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Thread: Fretting too much?

  1. #1

    Fretting too much?

    Just a bit of self reflection and curious on the thoughts of others.

    Iíve always been quite particular with looking after my stuff and like things to be well looked after and in best condition. This is a theme that follows through my life and across all types of things from watches to wooden floors and everything in between.

    Anyway, I recently bought a nice car. Nothing amazing but the best car Iíve ever owned. When I leave it I worry about damage, people or kids scraping along it or whatever. I feel compelled to park it out of harms way, keep an eye it. It just doesnít feel healthy.

    So it got me thinking. Is this a wealth thing? in other words is it because I know what it would cost me to sort the damage and I donít want that or perhaps because the purchase price was more than I normally spend? Or is it something more than that - is it just because I care about stuff and that wouldnít change irrespective of relative value/bank balance?

    I donít know, what are your thoughts? I can rationalise it and know itís just stuff and if it gets used it wonít stay new and in the scheme of things and life it really doesnít matter a bit. But despite knowing that I still worry. Are people who care about such things people who care no matter what, or does this change with age, wealth, therapy, or other factors?

  2. #2
    Master Christian's Avatar
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    I think it's just your nature. I care about my stuff, even my crappy Ford Fiesta. I like to try and keep stuff in 'as new' condition, particularly watches.

    In the past with cars, I found it can be liberating running a banger that isn't possible to make it 'as new'.

  3. #3
    Master
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    Quick answer. I don’t get worked up about stuff. I take good care of my watches and have never scratched, bashed or scratched them. Likewise, I take good care of my specs because the lenses are complex and expensive. I don’t have a car. I don’t fret about money, but maybe I should?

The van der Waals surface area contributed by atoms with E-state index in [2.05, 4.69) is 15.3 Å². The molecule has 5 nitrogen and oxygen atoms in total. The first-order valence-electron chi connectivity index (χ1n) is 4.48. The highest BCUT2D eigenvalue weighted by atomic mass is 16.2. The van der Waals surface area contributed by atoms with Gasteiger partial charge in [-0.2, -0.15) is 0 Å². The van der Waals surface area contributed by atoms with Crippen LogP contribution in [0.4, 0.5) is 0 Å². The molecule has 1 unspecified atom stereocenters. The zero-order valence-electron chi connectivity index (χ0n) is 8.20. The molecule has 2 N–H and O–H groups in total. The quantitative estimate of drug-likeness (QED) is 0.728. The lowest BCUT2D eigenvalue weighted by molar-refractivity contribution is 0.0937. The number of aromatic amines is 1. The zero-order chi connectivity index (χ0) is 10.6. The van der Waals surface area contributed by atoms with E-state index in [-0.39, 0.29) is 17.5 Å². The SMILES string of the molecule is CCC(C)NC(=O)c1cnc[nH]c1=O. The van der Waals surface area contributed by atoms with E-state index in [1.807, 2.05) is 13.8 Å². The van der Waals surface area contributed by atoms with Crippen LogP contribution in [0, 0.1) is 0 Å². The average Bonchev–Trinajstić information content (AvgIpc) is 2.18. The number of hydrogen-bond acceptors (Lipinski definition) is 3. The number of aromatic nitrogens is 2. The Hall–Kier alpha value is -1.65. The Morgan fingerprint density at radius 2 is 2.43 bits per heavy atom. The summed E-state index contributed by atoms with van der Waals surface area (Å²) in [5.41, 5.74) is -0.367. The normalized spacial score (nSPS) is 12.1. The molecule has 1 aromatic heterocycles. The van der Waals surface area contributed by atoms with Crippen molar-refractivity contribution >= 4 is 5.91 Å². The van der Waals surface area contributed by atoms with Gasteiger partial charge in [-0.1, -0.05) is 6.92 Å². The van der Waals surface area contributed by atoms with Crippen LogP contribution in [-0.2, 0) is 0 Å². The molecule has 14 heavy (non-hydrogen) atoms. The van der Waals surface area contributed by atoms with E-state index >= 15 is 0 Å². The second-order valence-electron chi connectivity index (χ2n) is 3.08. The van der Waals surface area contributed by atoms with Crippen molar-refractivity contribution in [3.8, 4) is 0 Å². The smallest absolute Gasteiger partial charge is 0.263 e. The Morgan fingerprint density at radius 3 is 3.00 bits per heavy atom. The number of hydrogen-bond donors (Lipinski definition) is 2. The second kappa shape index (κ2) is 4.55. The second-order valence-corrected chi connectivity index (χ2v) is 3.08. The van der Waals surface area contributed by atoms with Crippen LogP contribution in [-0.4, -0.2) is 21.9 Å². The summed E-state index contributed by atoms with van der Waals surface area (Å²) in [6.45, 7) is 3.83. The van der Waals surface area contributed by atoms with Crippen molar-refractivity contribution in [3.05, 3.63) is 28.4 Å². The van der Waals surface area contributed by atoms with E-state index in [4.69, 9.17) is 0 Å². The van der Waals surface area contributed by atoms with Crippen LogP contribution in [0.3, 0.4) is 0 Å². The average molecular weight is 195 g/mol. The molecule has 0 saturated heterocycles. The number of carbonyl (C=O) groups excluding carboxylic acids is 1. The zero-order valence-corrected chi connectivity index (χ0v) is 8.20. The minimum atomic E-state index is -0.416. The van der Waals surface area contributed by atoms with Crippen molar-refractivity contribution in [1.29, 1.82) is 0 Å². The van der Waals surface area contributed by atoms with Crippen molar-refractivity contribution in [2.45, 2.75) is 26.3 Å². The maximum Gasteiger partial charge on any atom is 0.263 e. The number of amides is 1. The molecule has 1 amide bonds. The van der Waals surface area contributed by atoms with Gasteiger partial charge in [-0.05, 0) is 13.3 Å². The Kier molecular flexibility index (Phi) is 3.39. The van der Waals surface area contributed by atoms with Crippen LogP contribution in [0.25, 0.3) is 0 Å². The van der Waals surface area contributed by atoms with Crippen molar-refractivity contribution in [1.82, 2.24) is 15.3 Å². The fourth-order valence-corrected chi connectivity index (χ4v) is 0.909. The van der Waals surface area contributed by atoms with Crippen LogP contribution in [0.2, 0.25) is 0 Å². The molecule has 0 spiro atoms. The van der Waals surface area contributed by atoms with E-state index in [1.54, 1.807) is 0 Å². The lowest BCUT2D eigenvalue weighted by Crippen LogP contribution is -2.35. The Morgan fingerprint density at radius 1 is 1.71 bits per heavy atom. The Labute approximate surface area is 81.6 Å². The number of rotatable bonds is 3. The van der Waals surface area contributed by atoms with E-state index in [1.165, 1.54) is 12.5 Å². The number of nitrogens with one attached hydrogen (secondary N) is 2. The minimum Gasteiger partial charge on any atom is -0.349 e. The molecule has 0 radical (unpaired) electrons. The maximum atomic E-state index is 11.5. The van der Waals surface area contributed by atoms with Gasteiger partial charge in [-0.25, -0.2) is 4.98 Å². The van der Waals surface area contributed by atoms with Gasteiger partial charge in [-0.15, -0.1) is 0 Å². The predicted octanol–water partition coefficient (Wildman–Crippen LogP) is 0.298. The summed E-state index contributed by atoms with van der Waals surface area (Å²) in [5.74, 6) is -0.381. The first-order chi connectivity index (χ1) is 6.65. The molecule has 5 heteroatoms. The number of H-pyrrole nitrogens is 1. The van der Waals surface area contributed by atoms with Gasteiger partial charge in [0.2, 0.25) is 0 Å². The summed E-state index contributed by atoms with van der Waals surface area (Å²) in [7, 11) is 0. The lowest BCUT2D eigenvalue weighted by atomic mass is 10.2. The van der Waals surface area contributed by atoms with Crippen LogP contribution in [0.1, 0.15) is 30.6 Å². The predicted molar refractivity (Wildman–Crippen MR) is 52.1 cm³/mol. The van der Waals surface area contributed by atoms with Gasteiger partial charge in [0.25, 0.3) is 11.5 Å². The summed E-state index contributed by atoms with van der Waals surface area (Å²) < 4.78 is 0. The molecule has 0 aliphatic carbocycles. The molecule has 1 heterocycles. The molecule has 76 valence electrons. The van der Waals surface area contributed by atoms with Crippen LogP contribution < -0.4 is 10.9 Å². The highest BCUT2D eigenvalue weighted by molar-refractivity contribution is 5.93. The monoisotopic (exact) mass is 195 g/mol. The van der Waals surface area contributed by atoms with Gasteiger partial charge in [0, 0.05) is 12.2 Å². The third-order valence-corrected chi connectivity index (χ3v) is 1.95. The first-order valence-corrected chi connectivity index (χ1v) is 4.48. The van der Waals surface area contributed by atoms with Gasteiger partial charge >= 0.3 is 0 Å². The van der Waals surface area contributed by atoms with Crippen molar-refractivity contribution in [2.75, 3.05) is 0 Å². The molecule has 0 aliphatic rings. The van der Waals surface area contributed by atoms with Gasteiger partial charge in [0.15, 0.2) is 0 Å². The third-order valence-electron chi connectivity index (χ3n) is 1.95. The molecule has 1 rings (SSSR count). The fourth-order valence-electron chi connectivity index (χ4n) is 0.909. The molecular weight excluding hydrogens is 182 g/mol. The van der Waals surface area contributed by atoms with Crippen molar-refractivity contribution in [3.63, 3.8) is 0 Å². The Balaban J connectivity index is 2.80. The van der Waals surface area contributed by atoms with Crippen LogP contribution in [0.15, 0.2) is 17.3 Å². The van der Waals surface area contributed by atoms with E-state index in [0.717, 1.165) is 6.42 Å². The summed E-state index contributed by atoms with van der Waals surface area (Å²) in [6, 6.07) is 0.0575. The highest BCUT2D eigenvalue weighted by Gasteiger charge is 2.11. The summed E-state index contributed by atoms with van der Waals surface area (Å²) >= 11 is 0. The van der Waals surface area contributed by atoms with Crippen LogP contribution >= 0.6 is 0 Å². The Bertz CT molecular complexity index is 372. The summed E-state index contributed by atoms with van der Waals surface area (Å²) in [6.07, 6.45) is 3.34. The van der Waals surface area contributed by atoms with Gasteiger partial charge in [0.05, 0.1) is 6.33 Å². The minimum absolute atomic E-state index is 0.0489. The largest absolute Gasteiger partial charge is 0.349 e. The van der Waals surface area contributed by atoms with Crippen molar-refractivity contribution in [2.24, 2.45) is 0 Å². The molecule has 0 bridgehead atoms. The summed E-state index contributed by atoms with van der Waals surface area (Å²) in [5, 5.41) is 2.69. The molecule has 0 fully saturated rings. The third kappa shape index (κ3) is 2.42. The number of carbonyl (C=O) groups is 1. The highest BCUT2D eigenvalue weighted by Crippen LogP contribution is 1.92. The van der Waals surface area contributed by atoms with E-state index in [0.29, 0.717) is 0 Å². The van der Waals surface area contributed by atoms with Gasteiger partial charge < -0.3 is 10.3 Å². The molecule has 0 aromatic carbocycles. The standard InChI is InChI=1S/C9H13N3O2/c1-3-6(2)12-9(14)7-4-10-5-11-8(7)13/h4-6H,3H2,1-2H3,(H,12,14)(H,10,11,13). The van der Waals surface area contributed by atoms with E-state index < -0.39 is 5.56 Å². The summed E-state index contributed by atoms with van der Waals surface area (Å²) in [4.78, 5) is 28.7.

But I fret about the welfare of loved ones, friends, things that could happen to them. But I’m sure you’re just the same in that respect.

  4. #4
    I found having kids helped me with thisÖ

  5. #5
    Master TKH's Avatar
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    Quote Originally Posted by tz-uk73 View Post
    Just a bit of self reflection and curious on the thoughts of others.

    Iíve always been quite particular with looking after my stuff and like things to be well looked after and in best condition. This is a theme that follows through my life and across all types of things from watches to wooden floors and everything in between.

    Anyway, I recently bought a nice car. Nothing amazing but the best car Iíve ever owned. When I leave it I worry about damage, people or kids scraping along it or whatever. I feel compelled to park it out of harms way, keep an eye it. It just doesnít feel healthy.

    So it got me thinking. Is this a wealth thing? in other words is it because I know what it would cost me to sort the damage and I donít want that or perhaps because the purchase price was more than I normally spend? Or is it something more than that - is it just because I care about stuff and that wouldnít change irrespective of relative value/bank balance?

    I donít know, what are your thoughts? I can rationalise it and know itís just stuff and if it gets used it wonít stay new and in the scheme of things and life it really doesnít matter a bit. But despite knowing that I still worry. Are people who care about such things people who care no matter what, or does this change with age, wealth, therapy, or other factors?